The e-mails were highlighted by prosecutors, who put an FBI agent on the stand to review them. Justice Department prosecutors used the e-mail trail to show that Stevens was intimately involved in minute details of the home remodeling project, right down to the color of fixtures being installed. Stevens' attorneys have claimed that the senator really lives in Washington, D.C., and thus couldn't know what was going on at his home in Girdwood, more than 3,000 miles away.
Defense attorneys also notified the court that they would call former Secretary of State Colin Powell and Sen. Daniel Inouye (D-Hawaii) as defense witnesses. Inouye is Stevens' closest friend in the Senate --the two call each other "brother," and routinely campaign for the other's re-election, despite being in different parties. Stevens' ties to Powell are less clear.
With the prosecution expected to rest its case this afternoon after hearing more testimony about Stevens' involvement in a Florida real-estate transaction, Judge Emmet Sullivan has also scheduled a hearing on a motion by the defense team to dismiss the case. Stevens' attorneys have argued that DOJ has failed to turn over all the materials it is using in the case, and Judge Sullivan had been forced to resist defense demands for dismissal or a mistrial.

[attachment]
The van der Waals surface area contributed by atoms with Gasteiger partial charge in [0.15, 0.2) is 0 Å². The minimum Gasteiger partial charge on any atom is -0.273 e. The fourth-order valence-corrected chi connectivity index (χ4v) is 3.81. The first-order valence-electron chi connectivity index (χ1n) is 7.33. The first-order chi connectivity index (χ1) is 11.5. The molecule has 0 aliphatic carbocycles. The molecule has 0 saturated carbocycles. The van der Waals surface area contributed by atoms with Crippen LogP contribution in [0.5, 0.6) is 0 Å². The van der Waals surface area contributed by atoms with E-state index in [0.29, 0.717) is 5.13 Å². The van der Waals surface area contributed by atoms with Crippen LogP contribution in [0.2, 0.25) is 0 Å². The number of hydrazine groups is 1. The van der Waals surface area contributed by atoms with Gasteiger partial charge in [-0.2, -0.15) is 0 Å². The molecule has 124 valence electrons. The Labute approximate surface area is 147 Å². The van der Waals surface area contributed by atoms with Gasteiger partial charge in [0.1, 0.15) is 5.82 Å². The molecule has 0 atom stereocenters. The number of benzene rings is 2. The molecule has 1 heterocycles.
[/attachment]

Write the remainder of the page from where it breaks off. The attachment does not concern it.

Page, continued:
The latest flash point is a check used by Bill Allen, a former Alaska oilman and the government's star witness in the case, to pay for a Land Rover. Allen allegedly swapped the car for an old Mustang owned by Stevens, plus some cash. Prosecutors allege that the Land Rover deal was part of a string of improper gifts that Allen gave Stevens, which the Alaska Republican failed to report on his annual financial disclosure forms. Chief among these alleged gifts was more than $180,000 that Allen spent on fixing up Stevens' home, including adding a new ground floor. Stevens claims to have paid more than $160,000 of the renovation cost, with his attorneys asserting that he paid every bill he received.